Reference is now made to FIG. 2, which shows a thin multi-faceted infra-red sensor lens array 20 suitable for mounting on the front surface of a passive infra-red intrusion sensor, constructed and operative according to a preferred embodiment of the present invention. An infra-red detector is located within the housing in a suitable position behind the lens array, and the lens array is operative to focus onto the detector infra-red radiation emanating from the area to be protected by the sensor. The construction of a typical sensor unit utilizing a lens array according to the present invention, is described below in FIGS. 5A and 5B, following the description of the lens array itself.

The lens array comprises a row 22 of convex Fresnel lenses 24 in its upper section for focusing middle and far field radiation from the area to be protected, onto the detector in the sensor housing. The use of the description convex in this specification is meant to include any positive focusing lens, such as a positive meniscus, plano-convex, aspheric, or other such lens. The focal length of these lenses are chosen to be a compromise value for mid/far distance focusing, and good coverage out to 10 meters is typically obtained.

At its lower end, the array comprises one row 26 of cylindrical lenses 28 with axes 30 aligned vertically, operative to focus the near field of emitted infra-red radiation onto the detector of the sensor. Since cylindrical lenses, if purely cylindrical, have focusing properties only in the azimuthal plane perpendicular to their axis, the result is that each lens focuses a vertical curtain of the protected area onto the infra-red detector. Such cylindrical lenses provide good detection for distances of from about 1 meter out to over 6 meters.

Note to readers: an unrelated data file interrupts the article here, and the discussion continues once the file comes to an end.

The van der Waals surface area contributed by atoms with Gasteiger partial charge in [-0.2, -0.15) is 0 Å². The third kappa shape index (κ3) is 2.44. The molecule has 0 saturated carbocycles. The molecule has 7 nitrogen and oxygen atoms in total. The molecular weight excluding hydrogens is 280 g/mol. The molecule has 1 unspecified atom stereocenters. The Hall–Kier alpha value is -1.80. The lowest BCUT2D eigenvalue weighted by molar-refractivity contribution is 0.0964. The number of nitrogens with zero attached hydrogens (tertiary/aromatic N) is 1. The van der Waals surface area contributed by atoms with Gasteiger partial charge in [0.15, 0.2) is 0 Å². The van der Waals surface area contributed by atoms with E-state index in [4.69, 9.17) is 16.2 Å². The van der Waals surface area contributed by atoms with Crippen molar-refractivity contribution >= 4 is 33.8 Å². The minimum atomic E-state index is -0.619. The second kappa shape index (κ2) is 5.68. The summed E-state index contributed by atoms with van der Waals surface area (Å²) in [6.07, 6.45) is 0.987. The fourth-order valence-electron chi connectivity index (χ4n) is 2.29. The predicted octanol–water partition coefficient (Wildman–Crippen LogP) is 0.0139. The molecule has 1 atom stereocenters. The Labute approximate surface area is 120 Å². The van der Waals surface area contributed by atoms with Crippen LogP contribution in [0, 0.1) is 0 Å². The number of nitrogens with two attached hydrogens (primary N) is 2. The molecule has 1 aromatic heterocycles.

The use of the term cylindrical in connection with this invention is meant also to include any lens having generally cylindrical symmetry, such as lenses of a conico-frustum form, or aspheric lenses with a cylindrical domination. It is then the cylindrical component of the lenses which is operative in performing the described focussing effects of the infra-red radiation emitted from the middle and near fields, and in providing the other functions ascribed to the use of cylindrical lenses, as described herein.